Urban impact assessment and emergency response to flooding in Buenos Aires, Argentina.
Thesis DisciplineWater Resource Management
Degree GrantorUniversity of Canterbury
Degree NameMaster of Water Resource Management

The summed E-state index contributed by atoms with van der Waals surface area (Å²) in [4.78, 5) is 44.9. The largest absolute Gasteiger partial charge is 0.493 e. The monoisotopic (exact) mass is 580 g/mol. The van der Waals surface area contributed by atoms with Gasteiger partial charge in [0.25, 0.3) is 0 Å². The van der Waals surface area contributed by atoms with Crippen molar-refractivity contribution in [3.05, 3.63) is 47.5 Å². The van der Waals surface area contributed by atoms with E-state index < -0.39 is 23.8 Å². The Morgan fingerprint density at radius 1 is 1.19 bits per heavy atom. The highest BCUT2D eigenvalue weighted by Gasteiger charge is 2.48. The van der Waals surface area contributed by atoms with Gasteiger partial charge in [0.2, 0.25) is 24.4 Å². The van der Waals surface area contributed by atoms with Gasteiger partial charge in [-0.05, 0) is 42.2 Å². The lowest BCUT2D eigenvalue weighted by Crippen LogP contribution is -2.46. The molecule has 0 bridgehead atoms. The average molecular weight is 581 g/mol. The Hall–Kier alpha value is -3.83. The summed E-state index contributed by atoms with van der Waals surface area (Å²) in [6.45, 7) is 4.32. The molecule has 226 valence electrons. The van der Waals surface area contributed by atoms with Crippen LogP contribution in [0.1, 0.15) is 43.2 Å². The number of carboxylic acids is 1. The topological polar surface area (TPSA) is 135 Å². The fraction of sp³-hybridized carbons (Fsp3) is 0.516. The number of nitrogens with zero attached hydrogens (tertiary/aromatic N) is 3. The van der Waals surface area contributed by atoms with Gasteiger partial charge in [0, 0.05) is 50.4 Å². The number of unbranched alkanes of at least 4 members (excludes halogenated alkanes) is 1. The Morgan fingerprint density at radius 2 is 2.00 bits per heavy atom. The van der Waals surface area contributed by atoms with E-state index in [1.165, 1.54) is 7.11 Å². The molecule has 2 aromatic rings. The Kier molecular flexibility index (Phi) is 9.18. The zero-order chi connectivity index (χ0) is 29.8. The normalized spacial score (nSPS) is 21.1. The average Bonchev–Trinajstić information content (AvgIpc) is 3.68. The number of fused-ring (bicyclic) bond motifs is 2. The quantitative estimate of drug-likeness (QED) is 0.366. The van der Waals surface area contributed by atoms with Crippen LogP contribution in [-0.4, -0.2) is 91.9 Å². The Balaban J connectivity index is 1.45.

The determination of urban resilience and community response to flooding are significant aspects of hazard management and disaster risk reduction. Anticipating hazard impacts is vital to the development of flood mitigation strategies and emergency response planning. Argentina is an emerging economy with high flood hazard exposure, and its capital, Buenos Aires, is one of the most affected areas. Inappropriate disaster response could therefore affect food supply chains, telecommunications and transport systems nationwide. Flood risk areas in Buenos Aires City have been geographically identified. However, flood impacts have not been well considered, and the emergency response capacity of the city has not been evaluated. This research examined flood impacts in Buenos Aires on infrastructure lifelines and critical facilities, as well as on the wider commercial and residential built environment under current conditions, and accounting for projected impacts of climate change. Evacuation dynamics were explored through characterising spatiotemporal population exposure, modelling evacuation routes, and analysing emergency service response areas. Analyses of different sea-level rise and storm return interval scenarios showed clear trends in increasing impacts under increasing hazard intensities; these impacts were ameliorated when flood warnings were applied. Spatiotemporal population exposures developed for evacuation analyses showed increasing impacts under increasing sea-level rise scenarios. Dynamic evacuation analyses highlighted inadequacies in current welfare facilities to shelter evacuees, however modelling suggests that shelter and emergency response can both be improved by increasing the number of facilities. This research contributes to the quantification of impacts on the built environment and associated economic losses, and helps inform disaster response and management. The methodological approach presented here provides an analytical framework for flood impact analyses and evacuation dynamics that can inform other flood-exposed cities globally.